September, 2016

September, 2016


On August 29, 2016, the U.S. Equal Employment Opportunity Commission, (EEOC), issued its final Enforcement Guidance on Retaliation and Related Issues to replace its 1998 Compliance Manual section on retaliation.  The guidance also addresses the separate “interference” provision of the Americans with Disabilities Act (ADA), which prohibits coercion, threats or other acts that interfere with the exercise of ADA rights.

The guidance addresses retaliation under each of the statutes enforced by the EEOC, including Title VII of the Civil Rights Act of 1964, the Age Discrimination in Employment Act, (ADEA), Title V of the ADA, Section 501 of the Rehabilitation Act, the Equal Pay Act and Title II of the Genetic Information Nondiscrimination Act.

Topics explained in the new guidance include:

  • The scope of employee activity protected by the law;
  • Legal analysis to be used to determine if evidence supports a claim of retaliation;
  • Remedies available for retaliation;
  • Rules against interference with the exercise of rights under the ADA;
  • Detailed examples of employer actions that may constitute retaliation.



An employer can be held liable for the retaliatory intent of a coworker of a victim based upon the employer’s own negligence.  Vasquez v. Empress Ambulance Service, 2016 U.S. App. LEXIS, August 29, 2016.

In the space of 24 hours, Andrea Vasquez faced unwelcome sexual advances in the workplace, complained about that conduct to her employer, and lost her job.  Vasquez

Vasquez was an emergency medical technician who was subjected to unwanted sexual overtures by another employee.  When she promptly complained to her supervisors, she was assured that the complaint would be investigated.  That investigation, however, consisted of the company crediting false documents manufactured by her co-worker perpetrator.  The documents purported to show that Vasquez had agreed to a sexual relationship.  The company refused to consider further contradictory evidence that Vasquez attempted to show them.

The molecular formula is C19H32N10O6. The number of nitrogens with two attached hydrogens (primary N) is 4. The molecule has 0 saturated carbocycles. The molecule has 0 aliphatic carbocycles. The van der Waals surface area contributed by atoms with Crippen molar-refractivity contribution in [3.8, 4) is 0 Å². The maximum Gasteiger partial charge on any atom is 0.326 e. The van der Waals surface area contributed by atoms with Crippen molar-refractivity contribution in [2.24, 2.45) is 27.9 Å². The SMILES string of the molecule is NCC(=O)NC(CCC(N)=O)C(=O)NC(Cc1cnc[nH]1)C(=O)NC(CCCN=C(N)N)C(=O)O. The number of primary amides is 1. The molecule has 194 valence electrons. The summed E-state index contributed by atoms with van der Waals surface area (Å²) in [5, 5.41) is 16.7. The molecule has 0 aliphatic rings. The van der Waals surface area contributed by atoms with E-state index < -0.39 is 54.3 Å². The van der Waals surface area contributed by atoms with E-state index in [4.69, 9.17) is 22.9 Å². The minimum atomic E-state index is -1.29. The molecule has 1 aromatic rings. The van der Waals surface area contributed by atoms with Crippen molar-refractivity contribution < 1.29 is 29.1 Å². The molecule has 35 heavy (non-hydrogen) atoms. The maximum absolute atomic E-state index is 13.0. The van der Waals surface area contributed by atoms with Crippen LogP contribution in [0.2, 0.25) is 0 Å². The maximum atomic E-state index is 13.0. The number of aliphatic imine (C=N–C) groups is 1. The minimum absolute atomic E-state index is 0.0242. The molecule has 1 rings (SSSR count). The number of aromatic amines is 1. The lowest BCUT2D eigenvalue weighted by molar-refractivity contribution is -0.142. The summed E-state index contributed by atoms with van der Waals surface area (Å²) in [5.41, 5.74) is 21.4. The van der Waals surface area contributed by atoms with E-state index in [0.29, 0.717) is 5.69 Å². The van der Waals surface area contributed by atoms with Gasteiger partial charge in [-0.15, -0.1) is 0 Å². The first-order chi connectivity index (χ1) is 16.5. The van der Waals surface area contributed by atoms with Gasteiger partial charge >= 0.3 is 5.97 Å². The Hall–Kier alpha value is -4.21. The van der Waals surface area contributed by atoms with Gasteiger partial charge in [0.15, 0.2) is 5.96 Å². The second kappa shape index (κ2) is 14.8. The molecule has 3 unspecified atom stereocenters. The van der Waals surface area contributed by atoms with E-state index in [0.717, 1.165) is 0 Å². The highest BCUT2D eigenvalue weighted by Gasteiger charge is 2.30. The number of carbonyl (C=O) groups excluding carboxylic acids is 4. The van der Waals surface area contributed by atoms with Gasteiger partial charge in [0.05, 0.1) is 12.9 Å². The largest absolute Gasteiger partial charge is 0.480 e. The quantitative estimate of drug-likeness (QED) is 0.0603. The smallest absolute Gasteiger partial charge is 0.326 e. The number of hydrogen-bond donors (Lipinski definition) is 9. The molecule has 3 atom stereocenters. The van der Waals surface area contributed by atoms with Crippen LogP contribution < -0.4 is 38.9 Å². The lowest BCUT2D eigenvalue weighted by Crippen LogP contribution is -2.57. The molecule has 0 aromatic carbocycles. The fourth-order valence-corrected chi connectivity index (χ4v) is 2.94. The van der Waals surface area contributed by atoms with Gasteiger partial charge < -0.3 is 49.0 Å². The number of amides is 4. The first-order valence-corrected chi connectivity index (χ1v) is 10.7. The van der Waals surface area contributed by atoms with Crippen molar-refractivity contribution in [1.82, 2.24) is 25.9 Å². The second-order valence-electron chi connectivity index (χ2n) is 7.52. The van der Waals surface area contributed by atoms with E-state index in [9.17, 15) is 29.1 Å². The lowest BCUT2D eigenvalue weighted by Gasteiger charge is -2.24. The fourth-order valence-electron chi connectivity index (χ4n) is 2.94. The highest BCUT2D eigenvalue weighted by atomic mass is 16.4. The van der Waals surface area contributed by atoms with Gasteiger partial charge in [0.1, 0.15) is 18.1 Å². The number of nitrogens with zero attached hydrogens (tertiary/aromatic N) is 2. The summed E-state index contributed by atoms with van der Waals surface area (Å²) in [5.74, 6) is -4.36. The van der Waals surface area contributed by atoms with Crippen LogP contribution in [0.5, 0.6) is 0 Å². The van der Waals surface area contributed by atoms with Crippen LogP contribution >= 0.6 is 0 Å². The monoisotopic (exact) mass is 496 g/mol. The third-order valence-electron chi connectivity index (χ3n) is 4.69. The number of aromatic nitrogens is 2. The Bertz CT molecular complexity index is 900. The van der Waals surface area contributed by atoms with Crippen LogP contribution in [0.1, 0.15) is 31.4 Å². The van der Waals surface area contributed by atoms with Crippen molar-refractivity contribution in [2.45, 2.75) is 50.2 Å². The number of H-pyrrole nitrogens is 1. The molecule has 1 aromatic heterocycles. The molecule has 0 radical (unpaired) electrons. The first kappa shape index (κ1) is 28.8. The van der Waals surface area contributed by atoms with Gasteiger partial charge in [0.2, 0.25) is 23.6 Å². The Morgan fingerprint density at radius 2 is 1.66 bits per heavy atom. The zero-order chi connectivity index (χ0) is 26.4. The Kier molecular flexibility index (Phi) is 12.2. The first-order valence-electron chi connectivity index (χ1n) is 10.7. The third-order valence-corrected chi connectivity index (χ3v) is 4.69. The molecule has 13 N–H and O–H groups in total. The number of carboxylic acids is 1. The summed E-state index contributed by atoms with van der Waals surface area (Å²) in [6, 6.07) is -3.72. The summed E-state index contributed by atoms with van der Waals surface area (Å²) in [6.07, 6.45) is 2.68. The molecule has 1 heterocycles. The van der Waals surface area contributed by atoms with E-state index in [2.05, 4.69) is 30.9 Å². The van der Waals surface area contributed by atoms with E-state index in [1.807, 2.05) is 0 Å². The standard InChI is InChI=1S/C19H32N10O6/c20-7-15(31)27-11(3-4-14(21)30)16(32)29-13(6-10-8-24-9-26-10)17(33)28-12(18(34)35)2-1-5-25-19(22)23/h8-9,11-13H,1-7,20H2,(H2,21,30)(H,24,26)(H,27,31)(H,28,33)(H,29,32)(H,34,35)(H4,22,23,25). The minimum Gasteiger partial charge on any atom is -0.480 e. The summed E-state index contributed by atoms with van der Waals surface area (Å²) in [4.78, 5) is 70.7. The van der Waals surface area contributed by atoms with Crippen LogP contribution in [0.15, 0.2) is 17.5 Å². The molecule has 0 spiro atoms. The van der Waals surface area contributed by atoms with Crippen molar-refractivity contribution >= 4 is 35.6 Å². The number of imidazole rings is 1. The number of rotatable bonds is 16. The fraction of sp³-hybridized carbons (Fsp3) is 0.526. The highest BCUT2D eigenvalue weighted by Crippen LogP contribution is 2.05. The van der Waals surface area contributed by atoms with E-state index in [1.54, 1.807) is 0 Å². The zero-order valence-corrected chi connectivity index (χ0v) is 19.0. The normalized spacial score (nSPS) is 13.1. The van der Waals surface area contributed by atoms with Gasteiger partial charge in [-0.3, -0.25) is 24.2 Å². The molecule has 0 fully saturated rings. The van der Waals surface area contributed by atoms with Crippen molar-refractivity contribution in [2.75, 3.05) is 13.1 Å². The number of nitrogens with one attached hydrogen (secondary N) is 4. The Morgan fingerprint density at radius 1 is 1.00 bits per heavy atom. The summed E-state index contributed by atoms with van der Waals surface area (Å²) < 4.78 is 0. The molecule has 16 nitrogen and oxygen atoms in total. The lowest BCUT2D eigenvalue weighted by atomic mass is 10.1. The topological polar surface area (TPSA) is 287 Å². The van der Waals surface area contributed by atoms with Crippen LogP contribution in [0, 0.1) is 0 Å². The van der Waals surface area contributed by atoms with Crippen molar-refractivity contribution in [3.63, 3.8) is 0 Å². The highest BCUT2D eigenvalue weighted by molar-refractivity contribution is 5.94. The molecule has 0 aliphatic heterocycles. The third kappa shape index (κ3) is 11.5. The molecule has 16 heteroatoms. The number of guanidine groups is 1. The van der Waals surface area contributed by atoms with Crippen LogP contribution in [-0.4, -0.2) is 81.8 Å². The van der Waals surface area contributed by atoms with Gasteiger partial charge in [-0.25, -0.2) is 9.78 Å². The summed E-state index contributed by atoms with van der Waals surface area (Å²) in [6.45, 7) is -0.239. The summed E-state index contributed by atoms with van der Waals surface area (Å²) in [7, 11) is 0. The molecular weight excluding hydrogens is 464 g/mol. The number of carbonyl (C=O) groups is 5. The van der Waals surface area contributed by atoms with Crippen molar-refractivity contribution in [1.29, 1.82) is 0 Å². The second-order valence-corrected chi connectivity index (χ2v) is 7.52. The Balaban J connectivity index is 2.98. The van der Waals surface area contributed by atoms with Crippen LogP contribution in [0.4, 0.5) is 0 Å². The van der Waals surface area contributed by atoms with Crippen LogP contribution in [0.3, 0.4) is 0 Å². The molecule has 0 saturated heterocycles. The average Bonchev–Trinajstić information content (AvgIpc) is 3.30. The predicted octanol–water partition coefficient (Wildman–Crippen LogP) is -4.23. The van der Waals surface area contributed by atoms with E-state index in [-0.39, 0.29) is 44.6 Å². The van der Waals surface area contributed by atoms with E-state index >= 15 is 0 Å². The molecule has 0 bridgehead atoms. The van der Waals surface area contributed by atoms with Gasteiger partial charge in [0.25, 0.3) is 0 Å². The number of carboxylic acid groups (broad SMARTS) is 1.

Vasquez sued and sought to recover against the company under what has been termed “cat’s paw” liability.  The phrase derives from an Aesop fable, in which a wily monkey flatters a naïve cat into pulling roasting chestnuts out of roaring fire for their mutual satisfaction; the monkey, however, devoured them fast, leaving the cat with a burnt paw and no chestnuts for its trouble.  Under a U.S. Supreme Court case, Staub v. Proctor Hospital, 562 U.S. 411, 415 n.1 (2011), the cat’s paw metaphor now “refers to a situation in which an employee is fired or subjected to some other adverse employment action by a supervisor who himself has no discriminatory motive, but who has been manipulated by a subordinate who does have such a motive and intended to bring about the adverse employment action.”  Cook v. IPC Intern. Corp., 673 F.3d 625, 628 (7th Cir. 2012)(Posner, J.).

Prior to this case, the Second Circuit neither accepted nor rejected the cat’s paw approach to liability.  However, the Second Circuit adopted this approach and expanded it to include not just supervisors acting with discriminatory motives by co-employees as well.  “In sum, we hold that an employer may be held liable for an employee’s animus under a “cat’s paw” theory, regardless of the employee’s role within the organization, if the employer’s own negligence gives effect to the employee’s animus and causes the victim to suffer an adverse employment action.”  Vasquez, at 23.  In this case, the employer’s flawed investigation contributed to its negligence.




 Collective bargaining of graduate assistants already works fine in public universities and will work in private universities as well, the National Labor Relations Board, (NLRB), decided on August 23, 2016, Columbia University, 364 NLRB No. 90.  The NLRB ruled that graduate student-employees at private universities are “employees” within the definition of the National Labor Relations Act (NLRA) and should be allowed to form unions and collectively bargain, thus overturning an old NLRB decision, Brown University, 342 NLRB 483 (2004).  That case held that graduate assistants at private universities could not organize because they weren’t defined as “employees” under the NLRA.  That prohibition did not prevent graduate assistants from organizing at public universities, however.

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